Jones was born in Saratoga, Texas, and he played on the streets of Beaumont for tips as a teenager. He served in the U.S. Marine Corps before returning to Texas and recording for the Starday label in Houston, Texas. In 1955, “Why Baby Why” became his first Top 10 country single, peaking at number four and beginning a remarkable commercial string: Jones would ultimately record more than 160 charting singles, more than any other artist in any format in the history of popular music. Continue reading
Give Me Flowers While I’m Living, an ancient pop song adapted by country singers from the Carter Family to Flatt & Scruggs, might have been the keynote for Honoring a Legend—A Tribute to Cowboy Jack Clement. Held at one of the Grand Ole Opry’s early homes, Nashville’s War Memorial auditorium, on January 30, it was a tribute so fulsome you’d believe you were at a memorial service. Instead, the Cowboy made his entrance ahead of a polka band, and sat in an armchair as a dizzying array of artists, friends, and dignitaries sung his songs and his praises. The audience included Sam Phillips’ longtime companion, Sally Wilbourn, and his son, Jerry, who were seated with Scotty Moore and his wife. Managers, label guys, songwriters, musicians, and journalists turned out in profusion. All proceeds went to Clement’s favorite charity, one that provides healthcare for musicians who have fallen upon hard times.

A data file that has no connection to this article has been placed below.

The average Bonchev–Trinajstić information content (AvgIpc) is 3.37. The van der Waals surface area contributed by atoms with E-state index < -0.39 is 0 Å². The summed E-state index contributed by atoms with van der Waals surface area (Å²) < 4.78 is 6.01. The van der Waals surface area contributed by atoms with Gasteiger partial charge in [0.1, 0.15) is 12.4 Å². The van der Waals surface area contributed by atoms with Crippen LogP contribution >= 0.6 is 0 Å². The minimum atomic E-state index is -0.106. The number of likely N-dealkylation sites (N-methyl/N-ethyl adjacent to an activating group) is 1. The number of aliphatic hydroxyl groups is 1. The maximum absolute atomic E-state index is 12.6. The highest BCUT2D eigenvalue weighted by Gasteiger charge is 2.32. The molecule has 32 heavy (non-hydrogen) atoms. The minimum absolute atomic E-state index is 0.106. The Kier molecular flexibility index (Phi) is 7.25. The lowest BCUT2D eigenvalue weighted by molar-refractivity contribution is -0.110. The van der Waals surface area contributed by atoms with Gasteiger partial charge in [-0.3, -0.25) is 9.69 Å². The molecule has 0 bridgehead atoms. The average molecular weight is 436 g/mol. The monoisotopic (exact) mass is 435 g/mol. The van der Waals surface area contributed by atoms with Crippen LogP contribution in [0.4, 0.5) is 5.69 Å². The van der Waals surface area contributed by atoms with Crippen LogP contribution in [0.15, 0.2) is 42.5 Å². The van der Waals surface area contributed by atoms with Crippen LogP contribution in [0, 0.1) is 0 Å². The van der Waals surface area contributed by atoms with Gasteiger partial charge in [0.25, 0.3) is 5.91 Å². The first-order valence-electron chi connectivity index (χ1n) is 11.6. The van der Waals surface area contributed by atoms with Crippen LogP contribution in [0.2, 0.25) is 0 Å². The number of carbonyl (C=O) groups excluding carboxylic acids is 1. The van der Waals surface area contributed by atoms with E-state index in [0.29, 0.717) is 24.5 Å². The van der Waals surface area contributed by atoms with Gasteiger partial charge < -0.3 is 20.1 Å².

She told me while we were talking that she is also going to mention Bear Family Records and their great contribution in keeping the very precious music for all the world to be able to hear, in the upcoming new Country Family Reunion , which she will be part of the filming Oct 11!!! AND I couldn’t agree with her more!!! So glad she is planning to do so!!!
My Bear Family Collection would already be huge if I had my way and abilities to do so…..I am so very thankful for what is being done to keep all this very precious history captured by Bear Family!!!
Thank you for the fun privilege to share these special photos with you , and I will be sending you some more!!!
Getting the word and the awareness of Bear Family Records out there in places that may not already know!!
Have a really great day!!!
The Award for Distinguished Service to Historic Recordings is presented annually to an individual who has made contributions of outstanding significance to the field of historic recordings in forms other than published works or discographic research. The 2012 ARSC Distinguished Service Award was presented to Richard Weize. founder and CEO of Bear Family Records, probably the most important reissue label in the world for roots- oriented music. Richard began collecting records in 1956, with the purchase of Bill Haley’s “Rock Around the Clock.” In the fifties he was fascinated by rock ‘n’ roll, but from 1960 on his interest shifted to country music. In the early 1970s, he started the Folk Variety label and started booking folk acts into German clubs.